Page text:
Martinez added, “She was interesting, she was engaging, I wanted to hear what she had to say. I was there for work — I was not going to Ohio to meet my future wife. … It was certainly not something planned or intended. It was just sort of serendipity that I would happen to meet this wonderful woman and ended up talking about life and work and everything else.”
The next weekend, Hill was heading back to Washington, D.C., to visit some friends, and she and Martinez had a first official date. He was named an assistant U.S. attorney in Columbus in 2014, and the couple were married in 2016 during a trip to Greece.
Even that required a lawyerly approach, with documents gathered, legal questions considered, even the Greek Embassy in Chicago contacted in advance. Hill took the lead on the marriage case, as Martinez was in the middle of a 10-week gang trial at the time.
“It wasn’t clear for a minute if it was going to work,” Martinez said. “Once we got married in Greece, under Greek law, making sure that the state of Ohio was going to recognize our marriage as valid and lawful.”
Hill and Martinez were already balancing stressful careers with their married lives prior to the craziness of 2020. They’re both involved in the prosecution of heavy, heinous crimes committed in central Ohio and beyond.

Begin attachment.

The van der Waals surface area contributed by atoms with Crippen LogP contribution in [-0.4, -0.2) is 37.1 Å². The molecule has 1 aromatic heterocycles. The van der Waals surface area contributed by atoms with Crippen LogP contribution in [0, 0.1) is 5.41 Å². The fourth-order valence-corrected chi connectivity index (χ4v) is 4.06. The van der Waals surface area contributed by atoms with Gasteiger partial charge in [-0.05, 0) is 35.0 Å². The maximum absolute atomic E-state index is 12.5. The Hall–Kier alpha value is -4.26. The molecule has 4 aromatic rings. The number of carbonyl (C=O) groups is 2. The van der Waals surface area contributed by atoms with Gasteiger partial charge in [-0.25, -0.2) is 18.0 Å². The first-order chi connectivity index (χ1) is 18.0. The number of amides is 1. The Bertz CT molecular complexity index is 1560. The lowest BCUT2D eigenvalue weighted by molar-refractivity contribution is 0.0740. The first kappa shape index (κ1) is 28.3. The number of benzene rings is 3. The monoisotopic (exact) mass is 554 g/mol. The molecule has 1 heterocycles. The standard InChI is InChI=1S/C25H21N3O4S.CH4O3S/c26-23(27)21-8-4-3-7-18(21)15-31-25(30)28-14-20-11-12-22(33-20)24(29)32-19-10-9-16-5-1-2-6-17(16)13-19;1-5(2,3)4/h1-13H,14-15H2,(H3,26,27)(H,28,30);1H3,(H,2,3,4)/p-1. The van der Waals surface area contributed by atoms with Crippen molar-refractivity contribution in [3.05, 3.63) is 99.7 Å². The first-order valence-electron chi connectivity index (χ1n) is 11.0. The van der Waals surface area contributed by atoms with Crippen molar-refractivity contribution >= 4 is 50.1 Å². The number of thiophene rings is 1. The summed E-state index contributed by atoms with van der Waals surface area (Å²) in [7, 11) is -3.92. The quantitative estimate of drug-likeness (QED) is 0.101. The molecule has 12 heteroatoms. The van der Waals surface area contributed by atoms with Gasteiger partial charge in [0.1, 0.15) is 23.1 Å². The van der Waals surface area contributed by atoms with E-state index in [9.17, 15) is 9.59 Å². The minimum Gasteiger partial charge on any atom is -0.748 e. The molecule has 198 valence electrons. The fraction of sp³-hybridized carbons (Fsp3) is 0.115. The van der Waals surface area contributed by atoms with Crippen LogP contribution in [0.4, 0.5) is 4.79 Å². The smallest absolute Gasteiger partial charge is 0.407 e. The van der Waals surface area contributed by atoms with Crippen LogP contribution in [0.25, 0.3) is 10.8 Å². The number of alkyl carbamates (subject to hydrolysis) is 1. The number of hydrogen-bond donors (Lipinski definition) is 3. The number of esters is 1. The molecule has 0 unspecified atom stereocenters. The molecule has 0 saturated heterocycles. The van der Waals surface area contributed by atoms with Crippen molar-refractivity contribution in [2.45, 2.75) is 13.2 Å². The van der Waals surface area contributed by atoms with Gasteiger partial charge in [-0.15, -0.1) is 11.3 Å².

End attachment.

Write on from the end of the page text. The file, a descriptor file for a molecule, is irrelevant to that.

Martinez, who serves as deputy criminal chief in the U.S. Attorney’s Office, worked to dismantle the transnational MS-13 gang’s operations in central Ohio, with convictions for 19 of 23 members involved in “multiple acts of murder, extortion, drug trafficking, money laundering, obstruction of justice and/or witness tampering,” according to court documents.
Hill, who is coordinator of the district’s Project Safe Childhood program, has led on child exploitation cases, including felony charges announced earlier this year against a Scioto County man and multiple other men and women who abused children, “potentially for decades,” according to court documents. She was honored for her work by former U.S. Attorney Benjamin Glassman in 2017 after leading three separate jury trials over four months that ended in convictions and prison sentences for the perpetrators.
Pandemic aside, child exploitation and other crimes haven’t stopped.
“The activity is still rampant,” Hill said.